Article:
Since the dawn of mankind, as archeologists are discovering, humans have found reasons to celebrate certain events, or to mark certain seasonal changes. In recent years it has once agin become fashionable to re-invent, or in the words of some, to reclaim, the major Christian festivals, usually in the name of some 'original' religion, but often just for the sake of making it more 'inclusive' and secular. In recent days I have read several treatises on how Christmas was "stolen" from Nordic pagans, or some other group or people, so perhaps it is time to look afresh at why Christianity adopted certain dates in order to mark key events or beliefs.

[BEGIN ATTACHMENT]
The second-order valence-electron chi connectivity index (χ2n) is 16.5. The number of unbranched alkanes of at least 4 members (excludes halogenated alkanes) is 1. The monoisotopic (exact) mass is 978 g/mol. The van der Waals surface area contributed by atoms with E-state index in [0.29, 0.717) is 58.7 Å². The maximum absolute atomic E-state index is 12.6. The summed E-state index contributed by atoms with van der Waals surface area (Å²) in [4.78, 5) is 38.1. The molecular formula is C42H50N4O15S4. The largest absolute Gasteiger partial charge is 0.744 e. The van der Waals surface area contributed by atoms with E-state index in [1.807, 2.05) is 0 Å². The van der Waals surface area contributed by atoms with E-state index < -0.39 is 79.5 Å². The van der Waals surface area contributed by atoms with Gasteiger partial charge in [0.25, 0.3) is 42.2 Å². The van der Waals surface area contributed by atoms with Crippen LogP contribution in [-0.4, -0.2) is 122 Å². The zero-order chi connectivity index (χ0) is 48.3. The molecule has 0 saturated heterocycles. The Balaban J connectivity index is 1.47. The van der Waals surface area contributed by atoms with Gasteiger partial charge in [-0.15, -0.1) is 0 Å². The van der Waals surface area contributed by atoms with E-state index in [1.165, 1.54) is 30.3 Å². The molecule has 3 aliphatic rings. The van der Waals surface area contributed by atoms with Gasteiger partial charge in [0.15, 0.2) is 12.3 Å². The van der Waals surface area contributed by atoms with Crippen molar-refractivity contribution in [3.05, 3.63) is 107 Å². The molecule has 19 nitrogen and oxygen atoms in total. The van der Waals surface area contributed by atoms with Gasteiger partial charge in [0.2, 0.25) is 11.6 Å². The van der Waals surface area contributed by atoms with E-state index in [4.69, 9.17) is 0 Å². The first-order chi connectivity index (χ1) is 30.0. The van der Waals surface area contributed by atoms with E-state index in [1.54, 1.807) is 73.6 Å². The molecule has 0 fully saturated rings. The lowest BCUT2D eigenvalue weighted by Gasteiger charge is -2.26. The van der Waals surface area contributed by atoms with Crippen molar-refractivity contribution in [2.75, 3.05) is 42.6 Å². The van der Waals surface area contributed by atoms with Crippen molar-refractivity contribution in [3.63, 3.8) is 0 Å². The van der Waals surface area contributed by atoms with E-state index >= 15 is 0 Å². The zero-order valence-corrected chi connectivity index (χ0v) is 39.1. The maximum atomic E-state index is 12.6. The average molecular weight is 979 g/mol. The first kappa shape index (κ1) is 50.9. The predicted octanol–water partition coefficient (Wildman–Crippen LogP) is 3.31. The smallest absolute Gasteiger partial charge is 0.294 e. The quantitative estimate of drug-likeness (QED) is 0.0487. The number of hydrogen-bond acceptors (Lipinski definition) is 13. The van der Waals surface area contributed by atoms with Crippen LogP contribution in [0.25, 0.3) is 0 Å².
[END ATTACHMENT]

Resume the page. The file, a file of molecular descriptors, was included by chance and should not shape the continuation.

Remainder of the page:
The one festival we can be reasonably certain of is the Easter festival. Since St John tells us the trial, condemnation, crucifixion and resurrection all occurred "on the eve of the Passover". It made sense therefore to the early Christians to mark the Jewish Passover by commemorating the death and resurrection of Jesus, the Christ. The problem is, of course, that it isn't a "fixed" feast in the sense that it may occur anywhere between March 21 and April 25. The Jewish formula, the Orthodox Church and the Western Churches all have slight variations on the way they determine it (Rome, responsible for the way we calculate Easter in the West, changed the formula at least three times between 325 AD and 700 AD) which means, of course, that while Easter and Passover often do coincide, sometimes they don't. It also means that the Western Easter and the Orthodox Easter often don't coincide either. Personally I don't believe this makes one jot of difference - the key is that we remember what Easter is all about - the fact that Christ died on the cross (forensic analysis of the accounts makes that clear!), and rose from the tomb in a renewed 'body' on the third morning. It is this 'resurrection' which is key to the entire Christian Faith. That is why Easter is so important to all Christians.